“They’re doin’ that now? Oh, for…”
“Uh-huh. All kinds’a weird shit this year. They said it’s because of the Corona. I don’t know.”
“What about that big klutz they brought in? You know, with the bat sometimes, but really raw. Good kid, but seemed lost.”
“Yeah, Dom, that’s it. He still here?”
“He’s still here. I didn’t have a lot of faith in him either, but he’s kind of figured out what he’s doin’. It’s good to see. The guys really like him.”
“Great. And Michael? He was gonna be good, but that manager we had was all weird about trustin’ him.”
“That was fuckin’ bizarre, wasn’t it? Yeah, Michael’s still here. They leave him alone and let him do his thing, and they’re better off for it.”
“And that skinny kid from out west, always pointin’ to the sky?”
“That’s it — Brandon.”

“He’s still here. Still pointin’ to the sky. Funny guy, sorta, but he makes himself useful.”
“Great. Hey, what about that other kid, the one everybody was gettin’ all excited about for a while. Anwar…Amstel…”
“That’s right, Amed. Everybody was all, ‘can’t wait for Amed, Amed’s gonna be the man.’ How’d that work out?”
“Funny you mention that. Amed’s probably gonna hafta go to HR pretty soon.”
“What, did he make a Polish Bear joke, too?”
“Nah, they just gotta find another job for him or transfer him or something.”
“What happened to his old job? Automation?”
“Take a look out there. See that kid runnin’ around, gettin’ to everything, takin’ charge, just fuckin’ knowin’ what he’s doin’ like he was born to do it?”
“Oh yeah. Nice. Who is that?”
“That’s Andrés. He’s pretty much got Amed’s job now.”
“I can see why. Jeez, he’s smooth. How old is he anyway?”
“Just turned 22. He’s gonna make everybody look bad by comparison — or make the whole department look good if they let him handle everything like he’s doin’ today.”
“Holy crap, 22. That’s young. How old is Amed?”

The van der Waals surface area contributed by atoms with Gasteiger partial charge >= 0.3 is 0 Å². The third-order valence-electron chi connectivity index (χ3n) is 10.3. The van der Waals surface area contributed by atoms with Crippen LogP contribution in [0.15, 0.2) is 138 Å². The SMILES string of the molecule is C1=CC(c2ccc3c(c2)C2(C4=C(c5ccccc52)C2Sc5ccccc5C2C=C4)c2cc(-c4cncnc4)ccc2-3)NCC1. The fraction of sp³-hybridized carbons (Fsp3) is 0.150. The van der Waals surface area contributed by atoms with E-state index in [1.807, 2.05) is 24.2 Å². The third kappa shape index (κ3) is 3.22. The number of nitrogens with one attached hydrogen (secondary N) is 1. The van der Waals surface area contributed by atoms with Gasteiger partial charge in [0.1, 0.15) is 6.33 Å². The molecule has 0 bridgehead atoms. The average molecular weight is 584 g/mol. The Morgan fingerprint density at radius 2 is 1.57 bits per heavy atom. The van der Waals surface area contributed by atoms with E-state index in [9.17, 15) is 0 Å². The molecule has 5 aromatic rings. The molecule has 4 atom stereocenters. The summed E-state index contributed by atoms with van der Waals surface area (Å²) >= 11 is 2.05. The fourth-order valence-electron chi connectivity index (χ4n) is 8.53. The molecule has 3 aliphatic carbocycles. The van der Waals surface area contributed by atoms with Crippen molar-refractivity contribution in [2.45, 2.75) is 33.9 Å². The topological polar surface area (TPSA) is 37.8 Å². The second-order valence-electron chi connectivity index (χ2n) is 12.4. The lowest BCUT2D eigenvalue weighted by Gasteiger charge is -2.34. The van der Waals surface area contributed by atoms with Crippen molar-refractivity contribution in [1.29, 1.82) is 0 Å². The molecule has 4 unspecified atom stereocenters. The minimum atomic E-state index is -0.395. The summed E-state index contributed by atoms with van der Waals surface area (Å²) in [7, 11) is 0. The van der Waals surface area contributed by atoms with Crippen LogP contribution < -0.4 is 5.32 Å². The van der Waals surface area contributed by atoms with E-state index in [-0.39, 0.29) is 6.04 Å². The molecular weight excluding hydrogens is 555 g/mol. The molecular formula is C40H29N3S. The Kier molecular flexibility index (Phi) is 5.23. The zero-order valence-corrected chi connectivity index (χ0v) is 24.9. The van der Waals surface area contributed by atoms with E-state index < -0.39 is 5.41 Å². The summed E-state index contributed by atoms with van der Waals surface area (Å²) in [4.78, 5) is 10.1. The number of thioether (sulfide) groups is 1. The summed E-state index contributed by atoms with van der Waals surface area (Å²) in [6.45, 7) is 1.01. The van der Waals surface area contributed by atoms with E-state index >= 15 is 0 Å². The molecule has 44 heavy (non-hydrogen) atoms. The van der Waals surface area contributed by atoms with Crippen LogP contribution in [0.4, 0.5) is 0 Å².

“Amed’s 24.”
“That ain’t old either.”
“It ain’t. But ya know how this business is. It’s what’ve ya done for me lately, whaddaya gonna do for me tomorrow? André’s got today on lock and he’s got tomorrow right in front of him.”
“Not a bad place to be.”

“Not bad at all.”
“So they gonna win or what?”
“The rest of the way? Who knows? Today? Uh…nah, doesn’t look like it. I don’t even know who we’ve got on the mound right now. I think he joined the company right around the time Erasmus Hall did. I can’t keep track of everybody the bosses hire and fire.”
“Still a lotta turnover here, huh?”
“You don’t know the half of it. This guy pitching, though, they may let him go before the inning is over.”
“Not good, huh?”
“Maybe, maybe not. Who can tell anymore?”
“Hey, when did he put a runner on second? Seriously, I didn’t even see that. Weren’t they just ahead? Didn’t that guy they were all yellin’ ‘SQUIRREL!’ at do something and everybody was goin’ nuts?”
“I don’t know. I never know. Everything changes so fast. Blame it on this fuckin’ year. It’s crazy.”
“I hear that.”

4 comments to Labor Day Picnic

  • Daniel Hall

    At first an instant ho-hum loss, then suddenly a rally, then JEFF MCNEIL into the umpteenth deck – and then the Familiar feeling of certain doom, and then all life being sucked outta you with another L that felt like somebody at the picnic had absentmindedly stuck a knife into your abdomen, thinking it was a juicy ham, and was now cutting a slice.


  • Seth

    The L I’m feeling today is LOVE, love, love for Gary, Keith, and Ron. Love.

    However, can they please stop slobbering over Zack Wheeler? Have they any idea how painful that might be for Mets fans? He should be but isn’t a Met anymore, so we can stop marveling that he has finally become the pitcher we had hoped. It hurts.

  • open the gates

    Hopefully, the company sale will go on as scheduled. Then, maybe next year’s picnic will feature a few more hot dogs, and a little extra mustard.

  • 9th string catcher

    I go back and forth on Wheeler. I actually am thankful for yesterday’s game. In essence, that’s the Wheeler I remember – really good stuff, good command, winning pedigree. Who wouldn’t want him in their rotation? Until he goes back to being, well, Wheeler. 6 innings, 3 runs, 4.50 per game. Even with a 5 run lead, he can’t save his team from going into the bullpen. Good pitcher, a hell of a #3, could be a #2 on a good day, but worth $21M/year? Hard to say. I can see why he might not be worth the effort.